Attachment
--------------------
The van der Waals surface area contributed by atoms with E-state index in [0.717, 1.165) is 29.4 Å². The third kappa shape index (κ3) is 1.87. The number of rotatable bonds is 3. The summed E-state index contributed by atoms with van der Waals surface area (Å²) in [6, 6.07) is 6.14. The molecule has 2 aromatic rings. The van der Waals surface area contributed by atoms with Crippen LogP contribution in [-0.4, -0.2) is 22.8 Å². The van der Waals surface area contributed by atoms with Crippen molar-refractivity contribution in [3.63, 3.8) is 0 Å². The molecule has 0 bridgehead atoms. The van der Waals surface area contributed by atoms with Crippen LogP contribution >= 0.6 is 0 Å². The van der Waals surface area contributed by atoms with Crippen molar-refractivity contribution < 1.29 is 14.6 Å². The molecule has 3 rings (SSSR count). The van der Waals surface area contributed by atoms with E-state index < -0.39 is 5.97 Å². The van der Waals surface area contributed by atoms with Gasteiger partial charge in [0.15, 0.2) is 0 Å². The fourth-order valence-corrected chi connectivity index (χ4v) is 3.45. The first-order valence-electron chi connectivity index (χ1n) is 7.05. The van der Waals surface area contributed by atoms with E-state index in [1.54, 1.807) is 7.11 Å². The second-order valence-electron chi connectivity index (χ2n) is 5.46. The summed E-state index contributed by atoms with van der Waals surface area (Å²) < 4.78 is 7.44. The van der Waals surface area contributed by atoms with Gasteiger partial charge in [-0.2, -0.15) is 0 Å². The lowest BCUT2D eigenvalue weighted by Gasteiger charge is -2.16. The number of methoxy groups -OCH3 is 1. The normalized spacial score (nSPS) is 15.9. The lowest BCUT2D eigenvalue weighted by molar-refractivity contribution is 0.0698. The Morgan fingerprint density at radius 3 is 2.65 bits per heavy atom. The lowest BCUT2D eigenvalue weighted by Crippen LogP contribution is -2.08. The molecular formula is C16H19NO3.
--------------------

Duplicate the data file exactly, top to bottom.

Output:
The van der Waals surface area contributed by atoms with E-state index in [0.717, 1.165) is 29.4 Å². The third kappa shape index (κ3) is 1.87. The number of rotatable bonds is 3. The summed E-state index contributed by atoms with van der Waals surface area (Å²) in [6, 6.07) is 6.14. The molecule has 2 aromatic rings. The van der Waals surface area contributed by atoms with Crippen LogP contribution in [-0.4, -0.2) is 22.8 Å². The van der Waals surface area contributed by atoms with Crippen molar-refractivity contribution in [3.63, 3.8) is 0 Å². The molecule has 0 bridgehead atoms. The van der Waals surface area contributed by atoms with Crippen LogP contribution >= 0.6 is 0 Å². The van der Waals surface area contributed by atoms with Crippen molar-refractivity contribution < 1.29 is 14.6 Å². The molecule has 3 rings (SSSR count). The van der Waals surface area contributed by atoms with E-state index < -0.39 is 5.97 Å². The van der Waals surface area contributed by atoms with Gasteiger partial charge in [0.15, 0.2) is 0 Å². The fourth-order valence-corrected chi connectivity index (χ4v) is 3.45. The first-order valence-electron chi connectivity index (χ1n) is 7.05. The van der Waals surface area contributed by atoms with E-state index in [1.54, 1.807) is 7.11 Å². The second-order valence-electron chi connectivity index (χ2n) is 5.46. The summed E-state index contributed by atoms with van der Waals surface area (Å²) < 4.78 is 7.44. The van der Waals surface area contributed by atoms with Gasteiger partial charge in [-0.2, -0.15) is 0 Å². The lowest BCUT2D eigenvalue weighted by Gasteiger charge is -2.16. The number of methoxy groups -OCH3 is 1. The normalized spacial score (nSPS) is 15.9. The lowest BCUT2D eigenvalue weighted by molar-refractivity contribution is 0.0698. The Morgan fingerprint density at radius 3 is 2.65 bits per heavy atom. The lowest BCUT2D eigenvalue weighted by Crippen LogP contribution is -2.08. The molecular formula is C16H19NO3.